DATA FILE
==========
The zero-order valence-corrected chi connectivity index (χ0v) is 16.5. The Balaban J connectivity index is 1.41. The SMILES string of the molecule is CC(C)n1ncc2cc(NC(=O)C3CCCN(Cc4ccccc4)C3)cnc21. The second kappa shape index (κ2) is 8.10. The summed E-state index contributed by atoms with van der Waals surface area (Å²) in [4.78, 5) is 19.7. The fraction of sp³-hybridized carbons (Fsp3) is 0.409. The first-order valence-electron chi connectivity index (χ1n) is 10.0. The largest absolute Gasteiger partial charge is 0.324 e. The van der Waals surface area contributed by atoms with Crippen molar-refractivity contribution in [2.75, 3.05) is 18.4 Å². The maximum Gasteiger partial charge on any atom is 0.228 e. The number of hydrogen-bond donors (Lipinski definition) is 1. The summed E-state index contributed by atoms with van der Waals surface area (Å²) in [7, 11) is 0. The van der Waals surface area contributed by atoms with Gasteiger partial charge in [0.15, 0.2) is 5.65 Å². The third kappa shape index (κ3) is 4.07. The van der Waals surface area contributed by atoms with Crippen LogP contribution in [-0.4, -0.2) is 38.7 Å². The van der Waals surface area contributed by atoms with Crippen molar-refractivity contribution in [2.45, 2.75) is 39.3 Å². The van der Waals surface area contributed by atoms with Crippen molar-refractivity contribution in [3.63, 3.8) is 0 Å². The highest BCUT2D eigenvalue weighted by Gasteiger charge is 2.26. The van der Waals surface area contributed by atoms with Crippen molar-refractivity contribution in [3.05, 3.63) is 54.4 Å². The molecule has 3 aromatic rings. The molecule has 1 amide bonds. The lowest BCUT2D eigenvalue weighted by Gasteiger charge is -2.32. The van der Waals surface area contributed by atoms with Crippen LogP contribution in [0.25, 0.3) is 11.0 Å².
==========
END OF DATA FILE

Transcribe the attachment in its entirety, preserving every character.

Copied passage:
The zero-order valence-corrected chi connectivity index (χ0v) is 16.5. The Balaban J connectivity index is 1.41. The SMILES string of the molecule is CC(C)n1ncc2cc(NC(=O)C3CCCN(Cc4ccccc4)C3)cnc21. The second kappa shape index (κ2) is 8.10. The summed E-state index contributed by atoms with van der Waals surface area (Å²) in [4.78, 5) is 19.7. The fraction of sp³-hybridized carbons (Fsp3) is 0.409. The first-order valence-electron chi connectivity index (χ1n) is 10.0. The largest absolute Gasteiger partial charge is 0.324 e. The van der Waals surface area contributed by atoms with Crippen molar-refractivity contribution in [2.75, 3.05) is 18.4 Å². The maximum Gasteiger partial charge on any atom is 0.228 e. The number of hydrogen-bond donors (Lipinski definition) is 1. The summed E-state index contributed by atoms with van der Waals surface area (Å²) in [7, 11) is 0. The van der Waals surface area contributed by atoms with Gasteiger partial charge in [0.15, 0.2) is 5.65 Å². The third kappa shape index (κ3) is 4.07. The van der Waals surface area contributed by atoms with Crippen LogP contribution in [-0.4, -0.2) is 38.7 Å². The van der Waals surface area contributed by atoms with Crippen molar-refractivity contribution in [2.45, 2.75) is 39.3 Å². The van der Waals surface area contributed by atoms with Crippen molar-refractivity contribution in [3.63, 3.8) is 0 Å². The highest BCUT2D eigenvalue weighted by Gasteiger charge is 2.26. The van der Waals surface area contributed by atoms with Crippen molar-refractivity contribution in [3.05, 3.63) is 54.4 Å². The molecule has 3 aromatic rings. The molecule has 1 amide bonds. The lowest BCUT2D eigenvalue weighted by Gasteiger charge is -2.32. The van der Waals surface area contributed by atoms with Crippen LogP contribution in [0.25, 0.3) is 11.0 Å².